Pig delivery drivers clock up 4,000 miles in preparation for the Pigs Gone Wild trail launch
- Credit: Archant
They were the first to catch a glimpse of Ed Sheer-ham and they took the back gate off a Victorian terrace in Liverpool to free Elvis Porksley.
Father and son duo Paul and Kieran Seymour admit that delivering ‘naked’ pigs to artists dotted all over the country and returning to collect the ornately-painted masterpieces for the Pigs Gone Wild trail is the “craziest job we have ever done”.
The volunteers have travelled more than 4,000 miles in the build up to the trail. They have been to Liverpool and back twice, completed two round trips to Birmingham, travelled all over London and to the far flung corners of Norfolk.
“It has been great fun, we have enjoyed meeting the artists and travelling around the country. It was like the artists couldn’t wait to get the pigs and start painting, and then they didn’t want to part with them when we went back,” said Paul, who lives in Ipswich and has been volunteering at St Elizabeth Hospice for six years.
“They were all really concerned about the pigs. Some were so well wrapped in bubble wrap, blankets and even carpet we could barely see them.”
Some of the deliveries stick in their memories more than others, and Kieran said: “When we picked Ed Sheer-ham up, he was just sat on the drive way looking for us. It was like he owned the place.”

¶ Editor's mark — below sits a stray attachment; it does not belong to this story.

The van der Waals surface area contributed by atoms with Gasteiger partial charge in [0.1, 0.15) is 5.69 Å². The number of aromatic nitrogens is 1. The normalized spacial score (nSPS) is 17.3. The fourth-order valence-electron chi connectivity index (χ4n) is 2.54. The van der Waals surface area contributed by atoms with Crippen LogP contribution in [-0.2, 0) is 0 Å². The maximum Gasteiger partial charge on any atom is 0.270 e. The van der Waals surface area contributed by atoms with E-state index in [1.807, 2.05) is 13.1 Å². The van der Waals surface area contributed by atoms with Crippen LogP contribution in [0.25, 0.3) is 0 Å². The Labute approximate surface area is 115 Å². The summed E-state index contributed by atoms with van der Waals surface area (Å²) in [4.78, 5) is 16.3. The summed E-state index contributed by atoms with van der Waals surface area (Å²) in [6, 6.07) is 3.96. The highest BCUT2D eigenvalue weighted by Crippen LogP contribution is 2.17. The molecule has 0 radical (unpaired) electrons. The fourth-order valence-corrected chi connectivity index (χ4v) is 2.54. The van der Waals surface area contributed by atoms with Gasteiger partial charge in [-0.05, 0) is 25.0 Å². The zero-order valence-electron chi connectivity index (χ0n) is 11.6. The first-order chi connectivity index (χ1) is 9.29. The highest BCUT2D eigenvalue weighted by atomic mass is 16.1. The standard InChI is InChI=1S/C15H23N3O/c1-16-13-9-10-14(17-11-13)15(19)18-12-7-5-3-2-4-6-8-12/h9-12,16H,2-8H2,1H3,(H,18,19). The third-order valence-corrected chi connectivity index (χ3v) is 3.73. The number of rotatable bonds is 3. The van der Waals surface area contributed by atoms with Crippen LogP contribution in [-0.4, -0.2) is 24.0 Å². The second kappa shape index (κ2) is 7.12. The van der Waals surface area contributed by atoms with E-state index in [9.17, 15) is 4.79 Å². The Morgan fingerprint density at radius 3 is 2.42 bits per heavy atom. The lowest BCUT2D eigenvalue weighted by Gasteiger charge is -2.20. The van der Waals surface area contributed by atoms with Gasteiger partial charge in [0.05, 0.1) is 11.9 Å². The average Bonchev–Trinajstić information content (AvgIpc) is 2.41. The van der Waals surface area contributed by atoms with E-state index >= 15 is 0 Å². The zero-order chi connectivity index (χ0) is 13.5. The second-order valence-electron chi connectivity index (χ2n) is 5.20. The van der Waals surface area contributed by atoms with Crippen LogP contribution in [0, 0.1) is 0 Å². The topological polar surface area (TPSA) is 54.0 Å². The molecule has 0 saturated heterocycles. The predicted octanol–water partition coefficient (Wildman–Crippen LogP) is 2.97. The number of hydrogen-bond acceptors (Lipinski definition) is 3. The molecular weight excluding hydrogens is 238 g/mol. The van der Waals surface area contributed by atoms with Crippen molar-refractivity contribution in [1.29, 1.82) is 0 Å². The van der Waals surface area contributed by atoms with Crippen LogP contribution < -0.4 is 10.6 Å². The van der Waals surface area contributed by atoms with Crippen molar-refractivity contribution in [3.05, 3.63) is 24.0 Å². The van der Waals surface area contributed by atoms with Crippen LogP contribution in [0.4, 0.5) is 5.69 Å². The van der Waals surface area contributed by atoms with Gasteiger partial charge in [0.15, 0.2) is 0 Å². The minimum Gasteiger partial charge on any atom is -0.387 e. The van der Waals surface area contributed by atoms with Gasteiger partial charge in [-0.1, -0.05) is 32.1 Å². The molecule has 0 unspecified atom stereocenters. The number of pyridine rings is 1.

He continued: “When we got to Liverpool, we found one of the artists lived in a Victoria terrace, we had to go round the back, down an alley and then we couldn’t the pig through the gate so we had to take it off.”
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They returned to collect Elvis Porksley - the pig sponsored by Town 102 - and had to repeat the process to ‘free’ the sculpture.
Paul feels passionately about the work of the hospice after seeing how well staff cared for his mum in the days before her death.
“I retired a few years ago and was looking for something to do, the hospice was there.
“It is an amazing place and you just get hooked. My favourite job for the hospice is being an ambassador, it is lovely to be able to recount all of the wonderful stories from the hospice because normally we don’t talk about death.”
It was through another of his roles, as a coordinater for the volunteer drivers who pick-up day care patients, that he ended up with his recent driving job.
“The hospice team asked me if they could borrow a driver, and I said no, but that I would do it.
“We ended up doing a delivery every week for 11 or 12 weeks and travelling about 4,000 miles.”
Ed Sheer-ham, Elvis Porksley and the 37 other pigs that will make up the trail will be positioned in Ipswich Town Centre overnight on Saturday/Sunday, with the trail officially launching on Monday, June 27 and running for 10 weeks.
Paul has agreed to help co-ordinate the trailmaker volunteers during that time.
“We have 12 volunteers so far, and they will be on hand to tell people all about the pigs.”